Other outcomes may occur due to hyperglycaemia, when high blood glucose levels damage the small blood vessels. Blood vessels which supply energy to the cells become affected by the high glucose level which in return causes the blood to be toxic and the formation of blood clots (Zmuida, 2009). This will soon result the nerves and the cells to poorly function and trigger blurry vision, nerve damage, poor circulation, foot infections, cardiovascular complications, kidney infections in the long run. Importance of postoperative pain control

One of the most important purpose to perform a postoperative pain assessment is to manage the risks the patient may face after the operation. By assessing the location, severity, type of pain and the temperature of the pain area, the patient is likely to have lower risks of developing an infection or a disease during recovery (Doherty, 2010). If pain control assessment is absent during a postoperative care for Josie Elliot, Elliot is likely to meet high levels of pain and stress in dealing with the pain.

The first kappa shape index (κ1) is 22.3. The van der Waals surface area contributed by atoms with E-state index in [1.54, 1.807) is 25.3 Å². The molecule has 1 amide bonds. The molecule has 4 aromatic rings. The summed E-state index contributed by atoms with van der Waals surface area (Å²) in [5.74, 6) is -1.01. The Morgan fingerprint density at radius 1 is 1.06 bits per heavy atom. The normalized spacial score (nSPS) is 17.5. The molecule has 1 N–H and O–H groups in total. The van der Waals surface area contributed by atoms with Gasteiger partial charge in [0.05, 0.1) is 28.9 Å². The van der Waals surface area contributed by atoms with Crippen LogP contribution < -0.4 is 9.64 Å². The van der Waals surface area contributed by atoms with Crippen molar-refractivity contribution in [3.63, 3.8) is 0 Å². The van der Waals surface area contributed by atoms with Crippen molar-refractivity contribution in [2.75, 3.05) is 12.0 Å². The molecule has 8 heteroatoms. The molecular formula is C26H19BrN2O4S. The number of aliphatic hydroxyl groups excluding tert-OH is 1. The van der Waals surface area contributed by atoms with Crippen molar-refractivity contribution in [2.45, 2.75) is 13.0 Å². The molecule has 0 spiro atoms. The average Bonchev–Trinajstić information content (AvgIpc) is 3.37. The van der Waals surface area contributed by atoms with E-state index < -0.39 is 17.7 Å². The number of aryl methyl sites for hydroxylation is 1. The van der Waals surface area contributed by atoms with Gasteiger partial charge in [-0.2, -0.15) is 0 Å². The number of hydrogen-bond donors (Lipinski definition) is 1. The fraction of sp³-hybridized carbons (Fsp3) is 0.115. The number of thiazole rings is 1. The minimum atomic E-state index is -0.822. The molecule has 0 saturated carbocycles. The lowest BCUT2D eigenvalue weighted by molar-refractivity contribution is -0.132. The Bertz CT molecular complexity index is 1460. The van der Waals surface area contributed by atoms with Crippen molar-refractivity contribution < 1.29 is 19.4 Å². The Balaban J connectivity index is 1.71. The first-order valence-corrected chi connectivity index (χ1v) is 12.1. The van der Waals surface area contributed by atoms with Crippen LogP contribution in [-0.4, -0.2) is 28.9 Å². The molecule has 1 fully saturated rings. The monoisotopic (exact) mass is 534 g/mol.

Such stress is likely to interfere with the other postoperative recovery exercises as it is predictable that Elliot will be physically tensed and unwilling. Furthermore, the consequences of not acknowledging the pain areas for Elliot, could lead to overlooking problems such as swelling or internal bleeding of the operated wrist. Although the problems may be small, they are likely to grow into serious matters such as haemorrhage and amputation. Therefore, for the patients to be less at a risk of becoming susceptible to complications- pain control is the stepping-stone to safety and be considered as a major priority of postoperative care.

Tanner’s Clinical judgement: Noticing In this initial step of clinical judgement the nurse will focus in recognising the current situation of the patient. The nurse will seek to find future discomforts and problems that may occur during the care for the patient (Tanner, 2006). As for Elliot, who had an active life before being submitted into the hospital, the nurse should concentrate in understanding the patients psychological well being. Elliot being in such a contrasting environment to her daily life in the society, she could be expected to experience severe stress.